American Majority Sides With LGBT Rights, Though So-called ‘Bathroom Bills’ Cause Division

With 40 state legislatures convened thus far in 2017, analysts report there are more than 30 measures introduced in 11 states that are intended to weaken or remove civil rights safeguards for lesbian, gay, bisexual and transgender (LGBT) Americans.

In this polarized political climate, a majority of Americans state they oppose measures that erode civil rights for LGBT people:

  • Two-thirds (66%) of adults say they oppose laws allowing businesses to refuse service to LGBT persons because of their religious objections (and a similar proportion (68%) stated their opposition in a May 2016 Harris Poll.)
  • 62% of adults oppose state laws that repeal or overturn local or city LGBT anti-discrimination laws and ban cities from passing similar protections in the future (which has ticked up slightly from the 60% of adults who thought so when asked in May 2016.)

Despite these majority views, Americans still face a slightly wider division on legislation to restrict access to bathrooms for transgender Americans by requiring individuals to use the bathroom that corresponds to their sex at birth, rather than their true gender identity. When asked about so-called “bathroom bills” in May 2016, 49% of all adults expressed support – however in January 2017, that support has reached 54% of Americans, with 46% of adults opposing these bills.

Nonetheless, over 6 in 10 Americans (63%) agree that all public buildings should be required to offer a single-user or gender non-specific bathroom. Americans slightly favor the federal government (39%) over state governments (36%) in deciding bathroom access, while 22% are not sure at all.

These are some of the results of The Harris Poll® of 2,192 U.S. adults ages 18+ surveyed online between January 9 and 11, 2017. Complete results of this study can be found here.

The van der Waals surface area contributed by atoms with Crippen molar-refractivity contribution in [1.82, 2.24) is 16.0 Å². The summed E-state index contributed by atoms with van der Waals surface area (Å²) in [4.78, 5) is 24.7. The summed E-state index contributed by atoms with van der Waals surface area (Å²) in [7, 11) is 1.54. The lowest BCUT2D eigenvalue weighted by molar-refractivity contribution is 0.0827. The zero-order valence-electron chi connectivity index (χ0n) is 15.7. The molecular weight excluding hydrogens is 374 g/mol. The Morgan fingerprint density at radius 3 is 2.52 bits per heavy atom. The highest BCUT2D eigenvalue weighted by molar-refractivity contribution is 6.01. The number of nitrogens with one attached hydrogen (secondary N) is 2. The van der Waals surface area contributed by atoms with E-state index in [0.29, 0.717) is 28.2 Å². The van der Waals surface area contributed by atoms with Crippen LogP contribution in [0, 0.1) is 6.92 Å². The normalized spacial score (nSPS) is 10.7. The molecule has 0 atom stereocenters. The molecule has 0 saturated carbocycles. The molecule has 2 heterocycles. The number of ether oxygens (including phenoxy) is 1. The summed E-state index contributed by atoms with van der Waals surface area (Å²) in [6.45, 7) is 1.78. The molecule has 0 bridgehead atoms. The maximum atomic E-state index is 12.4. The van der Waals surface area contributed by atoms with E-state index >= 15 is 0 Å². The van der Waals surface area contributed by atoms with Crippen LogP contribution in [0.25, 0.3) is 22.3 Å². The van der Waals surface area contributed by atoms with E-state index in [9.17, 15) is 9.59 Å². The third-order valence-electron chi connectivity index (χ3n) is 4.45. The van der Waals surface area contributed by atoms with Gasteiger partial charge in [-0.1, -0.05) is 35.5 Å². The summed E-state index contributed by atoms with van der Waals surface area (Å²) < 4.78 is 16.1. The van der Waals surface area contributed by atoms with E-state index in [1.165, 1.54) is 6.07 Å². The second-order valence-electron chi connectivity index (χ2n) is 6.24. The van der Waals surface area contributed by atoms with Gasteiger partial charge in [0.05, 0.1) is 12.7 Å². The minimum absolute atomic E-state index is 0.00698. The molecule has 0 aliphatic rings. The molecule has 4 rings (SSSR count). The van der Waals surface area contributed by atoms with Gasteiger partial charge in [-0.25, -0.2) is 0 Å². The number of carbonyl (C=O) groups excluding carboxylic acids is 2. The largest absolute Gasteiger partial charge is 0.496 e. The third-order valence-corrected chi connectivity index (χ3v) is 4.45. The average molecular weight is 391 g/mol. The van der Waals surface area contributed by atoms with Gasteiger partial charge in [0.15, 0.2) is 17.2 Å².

Americans Weigh Effective Responses
When Americans are asked how effective various tactics might be in overturning or preventing passage of these kinds of laws that restrict LGBT rights, several options are believed to be very or somewhat effective:

  • Nearly 6 out of 10 Americans (59%) believe Federal law suits against states for civil rights violations would be effective;
  • A majority of Americans (56%) say that corporate decisions to move their headquarters or offices out of state are an effective response;
  • 55% agree that sporting associations that disallow states with discriminatory laws from hosting major games is effective;
  • Half (50%) of Americans say that film and television productions that pull their current or future projects out of states with these laws will make a difference, and 47% say that entertainers who cancel their performances also have impact;
  • At the end of the scale, just 41% believe state governments that ban their employees from non-essential travel to discriminatory states will make a difference, and only about 1 in 3 (32%) find social media hashtags with messages such as #NoHateInMyState or #WeAreNotThis have influence.

“In state after state, we see echoes of a national struggle that roiled North Carolina last year,” said Bob Witeck, business strategist and President of Witeck Communications. “Facing similar issues this year, Texas business leaders now estimate a loss of $8.5 billion in GDP as well as 185,000 jobs lost if discriminatory legislation is enacted. These findings make clear that Americans are especially mindful of the economic and social consequences of these decisions.”